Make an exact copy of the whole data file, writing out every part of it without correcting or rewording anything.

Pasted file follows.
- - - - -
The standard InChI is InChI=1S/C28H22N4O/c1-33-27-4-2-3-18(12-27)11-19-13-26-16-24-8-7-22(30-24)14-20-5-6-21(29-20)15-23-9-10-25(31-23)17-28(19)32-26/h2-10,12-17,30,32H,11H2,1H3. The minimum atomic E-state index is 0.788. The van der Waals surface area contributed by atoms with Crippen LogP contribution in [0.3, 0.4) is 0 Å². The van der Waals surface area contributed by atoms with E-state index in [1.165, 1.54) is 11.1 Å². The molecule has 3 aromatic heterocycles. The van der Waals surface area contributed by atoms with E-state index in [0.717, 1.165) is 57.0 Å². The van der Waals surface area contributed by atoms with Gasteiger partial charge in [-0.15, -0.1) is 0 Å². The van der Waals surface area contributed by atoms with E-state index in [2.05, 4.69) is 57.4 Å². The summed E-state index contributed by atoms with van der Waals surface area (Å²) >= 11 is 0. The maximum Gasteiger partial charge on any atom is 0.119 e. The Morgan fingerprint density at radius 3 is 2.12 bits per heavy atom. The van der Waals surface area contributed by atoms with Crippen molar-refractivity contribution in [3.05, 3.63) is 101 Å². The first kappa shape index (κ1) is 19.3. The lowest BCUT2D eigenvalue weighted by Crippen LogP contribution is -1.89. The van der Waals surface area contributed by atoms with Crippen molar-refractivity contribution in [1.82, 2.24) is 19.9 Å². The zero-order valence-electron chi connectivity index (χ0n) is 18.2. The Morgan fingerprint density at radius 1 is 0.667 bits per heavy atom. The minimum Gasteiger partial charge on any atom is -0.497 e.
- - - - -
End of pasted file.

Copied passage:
The standard InChI is InChI=1S/C28H22N4O/c1-33-27-4-2-3-18(12-27)11-19-13-26-16-24-8-7-22(30-24)14-20-5-6-21(29-20)15-23-9-10-25(31-23)17-28(19)32-26/h2-10,12-17,30,32H,11H2,1H3. The minimum atomic E-state index is 0.788. The van der Waals surface area contributed by atoms with Crippen LogP contribution in [0.3, 0.4) is 0 Å². The van der Waals surface area contributed by atoms with E-state index in [1.165, 1.54) is 11.1 Å². The molecule has 3 aromatic heterocycles. The van der Waals surface area contributed by atoms with E-state index in [0.717, 1.165) is 57.0 Å². The van der Waals surface area contributed by atoms with Gasteiger partial charge in [-0.15, -0.1) is 0 Å². The van der Waals surface area contributed by atoms with E-state index in [2.05, 4.69) is 57.4 Å². The summed E-state index contributed by atoms with van der Waals surface area (Å²) >= 11 is 0. The maximum Gasteiger partial charge on any atom is 0.119 e. The Morgan fingerprint density at radius 3 is 2.12 bits per heavy atom. The van der Waals surface area contributed by atoms with Crippen molar-refractivity contribution in [3.05, 3.63) is 101 Å². The first kappa shape index (κ1) is 19.3. The lowest BCUT2D eigenvalue weighted by Crippen LogP contribution is -1.89. The van der Waals surface area contributed by atoms with Crippen molar-refractivity contribution in [1.82, 2.24) is 19.9 Å². The zero-order valence-electron chi connectivity index (χ0n) is 18.2. The Morgan fingerprint density at radius 1 is 0.667 bits per heavy atom. The minimum Gasteiger partial charge on any atom is -0.497 e.